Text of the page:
When you develop a stronger sense of self, you start to realize something important: you don’t want just “someone” to hang around with, but someone who has similar values with you.

There is great power in being alone

This subhead sounds so cheesy that I hate it already, but I think that it reflects really well how I think about solitude.

I get a lot of shit done nowadays and that is directly proportional to how much I spend time alone.

I write here at self improvementa, I’m searching for other projects to work on, I’m busy at my job, I exercise, learn new skills and enjoy my time.

I’m responsible for everything that I do and I feel like I have no problems getting together with people if I want or need to.

It’s just that most of the time I’m so engaged that I just never even think about it.

You don’t have to care

SONY DSC

This is one of the most underestimated pros of spending time alone.

You don’t have to care about:

  • What others are doing
  • Whether they are ‘including you’
  • What they think about you

The only thing you have to care about is what makes you tick.

I’m not trying to say “solitude is the best – fuck everyone!!1″, but rather make you consider the alternative to being alone:

I admit, it’s indeed awesome when you are having great time with people.

However, when you are feeling lonely, you are forming an image in your mind that makes reality pale in comparison when it comes to relationships.

What you fail to see at that point is all the bullshit that comes with relationships.

When we look things from the point of view of scarcity we easily just think about what we are missing.

What we are really missing is the whole package. Both the positive AND the negative things.

Stay active

This is the number 1 reason why I find it hard to feel lonely despite being alone.

This is also the hardest thing to understand if you haven’t experienced it for a while.

The whole point is not to be active all the time, but to avoid being passive for too long.

This is because it’s too easy to fall into the “relax-trap”.

You become trapped when you start to think that you can relax as much as you want and spring back without any problem because you’ve “recharged” so much.

It’s so cunning it makes me shiver.

When you’ve spent enough time in the trap you start to think and feel that becoming active won’t make you feel better.

The feeling can be so overwhelming that it cripples you.

Becoming active magically (yes, magically) changes that emotion. Through that it changes your thinking.

It’s just so hard to realize when you “don’t feel like it”.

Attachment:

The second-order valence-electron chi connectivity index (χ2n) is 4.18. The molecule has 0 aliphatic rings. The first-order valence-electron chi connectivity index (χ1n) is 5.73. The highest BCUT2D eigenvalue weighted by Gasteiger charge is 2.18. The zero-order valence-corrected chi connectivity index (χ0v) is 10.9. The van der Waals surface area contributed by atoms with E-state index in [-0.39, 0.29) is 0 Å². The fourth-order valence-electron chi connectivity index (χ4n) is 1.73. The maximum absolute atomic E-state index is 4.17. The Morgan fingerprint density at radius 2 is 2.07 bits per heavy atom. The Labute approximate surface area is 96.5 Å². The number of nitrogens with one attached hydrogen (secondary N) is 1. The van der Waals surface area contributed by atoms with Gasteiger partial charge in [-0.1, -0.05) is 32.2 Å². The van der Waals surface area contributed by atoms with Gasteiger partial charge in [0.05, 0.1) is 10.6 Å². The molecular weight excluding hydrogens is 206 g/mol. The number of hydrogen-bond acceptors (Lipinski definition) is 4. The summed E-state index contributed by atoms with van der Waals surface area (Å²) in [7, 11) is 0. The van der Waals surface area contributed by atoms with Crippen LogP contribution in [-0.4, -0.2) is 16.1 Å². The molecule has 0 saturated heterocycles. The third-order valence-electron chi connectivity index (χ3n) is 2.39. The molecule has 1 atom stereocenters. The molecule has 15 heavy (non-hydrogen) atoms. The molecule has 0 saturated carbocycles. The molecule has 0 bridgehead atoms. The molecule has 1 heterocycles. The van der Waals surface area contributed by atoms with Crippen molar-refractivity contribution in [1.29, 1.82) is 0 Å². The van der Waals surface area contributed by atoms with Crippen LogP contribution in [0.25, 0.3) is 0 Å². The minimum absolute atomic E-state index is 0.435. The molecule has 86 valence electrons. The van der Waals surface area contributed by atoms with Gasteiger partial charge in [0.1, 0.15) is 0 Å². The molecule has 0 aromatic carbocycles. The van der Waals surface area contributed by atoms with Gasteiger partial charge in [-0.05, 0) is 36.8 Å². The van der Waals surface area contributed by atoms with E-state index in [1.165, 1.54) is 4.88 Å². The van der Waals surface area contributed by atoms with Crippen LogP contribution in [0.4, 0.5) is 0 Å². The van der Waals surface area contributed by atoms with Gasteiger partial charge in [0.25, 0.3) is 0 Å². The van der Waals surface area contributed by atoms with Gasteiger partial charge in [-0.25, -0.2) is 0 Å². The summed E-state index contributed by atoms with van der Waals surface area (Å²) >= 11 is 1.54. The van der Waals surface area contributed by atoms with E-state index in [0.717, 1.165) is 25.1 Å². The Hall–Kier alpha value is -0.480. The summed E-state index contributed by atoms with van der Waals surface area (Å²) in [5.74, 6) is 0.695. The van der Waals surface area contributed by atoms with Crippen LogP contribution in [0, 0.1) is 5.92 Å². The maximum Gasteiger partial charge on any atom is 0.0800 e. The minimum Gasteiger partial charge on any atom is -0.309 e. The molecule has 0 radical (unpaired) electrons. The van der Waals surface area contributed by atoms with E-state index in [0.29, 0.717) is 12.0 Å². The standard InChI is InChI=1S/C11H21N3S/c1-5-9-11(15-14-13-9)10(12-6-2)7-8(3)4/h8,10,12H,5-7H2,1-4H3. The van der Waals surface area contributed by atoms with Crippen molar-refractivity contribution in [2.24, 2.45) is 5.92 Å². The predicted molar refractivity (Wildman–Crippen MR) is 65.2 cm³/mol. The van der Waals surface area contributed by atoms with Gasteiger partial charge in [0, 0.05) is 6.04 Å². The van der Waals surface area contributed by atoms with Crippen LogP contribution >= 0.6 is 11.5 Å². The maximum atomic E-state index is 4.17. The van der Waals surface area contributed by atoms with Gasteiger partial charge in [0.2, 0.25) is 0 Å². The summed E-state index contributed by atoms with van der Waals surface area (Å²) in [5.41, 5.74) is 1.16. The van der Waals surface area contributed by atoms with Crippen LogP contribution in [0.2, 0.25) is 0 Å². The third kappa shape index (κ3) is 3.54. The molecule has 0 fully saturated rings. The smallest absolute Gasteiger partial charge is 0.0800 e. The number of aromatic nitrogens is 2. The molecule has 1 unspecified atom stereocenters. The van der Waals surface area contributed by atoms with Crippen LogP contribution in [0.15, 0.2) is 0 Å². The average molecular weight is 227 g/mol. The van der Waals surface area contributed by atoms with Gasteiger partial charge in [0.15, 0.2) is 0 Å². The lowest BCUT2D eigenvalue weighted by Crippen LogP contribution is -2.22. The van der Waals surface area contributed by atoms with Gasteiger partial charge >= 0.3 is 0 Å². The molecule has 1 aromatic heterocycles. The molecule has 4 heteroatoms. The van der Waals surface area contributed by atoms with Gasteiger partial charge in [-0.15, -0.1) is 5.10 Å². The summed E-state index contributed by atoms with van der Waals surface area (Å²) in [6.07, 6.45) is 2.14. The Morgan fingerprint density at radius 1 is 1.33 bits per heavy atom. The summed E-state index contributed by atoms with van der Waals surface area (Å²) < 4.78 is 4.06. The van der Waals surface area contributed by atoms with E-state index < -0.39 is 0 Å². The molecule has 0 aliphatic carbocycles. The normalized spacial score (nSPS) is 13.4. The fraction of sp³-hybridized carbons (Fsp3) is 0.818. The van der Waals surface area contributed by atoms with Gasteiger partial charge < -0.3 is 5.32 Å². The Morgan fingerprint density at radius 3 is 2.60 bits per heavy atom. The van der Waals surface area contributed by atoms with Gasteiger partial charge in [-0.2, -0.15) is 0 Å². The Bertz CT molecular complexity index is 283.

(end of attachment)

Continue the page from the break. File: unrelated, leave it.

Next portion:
Read, exercise, learn to play ukulele, meditate, go out for a walk, drink tea, put some good music on.

It’s not about distracting yourself with fun sites – it’s all about engaging yourself with something that develops your character, your skills, is genuinely fun (sometimes puts you in flow state) and/or creates something new to this world.

Develop a meaning for yourself

Viktor Frankl, spent three years in nazi concentration camps.

He went through extreme conditions, watching people die left and right.

During and after his experience he concluded that the single most important factor of surviving in such environment was to have a “meaning”. (Read his book, Man’s search for meaning)

I remember being a nihilist at some point. It made so much sense: there is no meaning, there’s no reason to human existence. (Though I find it intriguing that we are the universe observing itself)

To develop a meaning means that you figure out yourself what you want.

Why assume that someone (or something, like the universe) has to “give you a meaning to live”?

Assume responsibility. Take the wheel and start steering yourself instead of waiting for someone (or something!) else to do it for you.

Unless you are depressed and super anxious, being passive and being addicted to distractions is the main thing that kills your will to live.

Meaning -(consistent way to kill passivity) can be anything: self-growth, becoming good at something you like, helping others, doing business.. Anything.

It’s good as long as you find yourself feeling good after doing it (it doesn’t have to necessarily feel good while doing it :).

It’s probably not “just” loneliness you suffer from

You may not be suffering from loneliness. Not exclusively anyway.

There may be social anxiety, anxiety, depression, anything.

If you are looking for reasons for feeling lonely, it’s the feeling of inadequacy. The fear of not even being able to be with someone.

You can’t just wait for your mental hindrances to go away. I’m perfectly aware that when you feel like shit, it feels like nothing will ever change.

However when that feeling changes – even only momentarily – you start to see how much that feeling directed your line of thinking.

If you don’t know how to get rid of them, start looking for different ways to do that.

I can’t say what it is for you – different things work for different people. I’m certain though, that there’s a way for everyone.

Just don’t stay still.

Read about other peoples experiences

I wanted to put this out there. This isn’t a permanent solution or anything like that.

In my experience, it can help a lot to realize that you aren’t alone with your feelings.

When you are alone with your thoughts it’s sometimes hard to put things in perspective.

Reading about other peoples experiences shows you that maybe you aren’t as alone as you think you are.

Simp

One Comment

  1. This is one of the better articles on loneliness, actually the best I’ve found so far. My husband passed away two years ago and I am at a loss being by myself. Your outlook gives me hope. Finding meaning is what I need the most. Grief, depression, and old age can be limiting, still you are right, a new relationship is not what I need, but meaning. Thank you for writing this.

Leave a Reply

Your email address will not be published. Required fields are marked *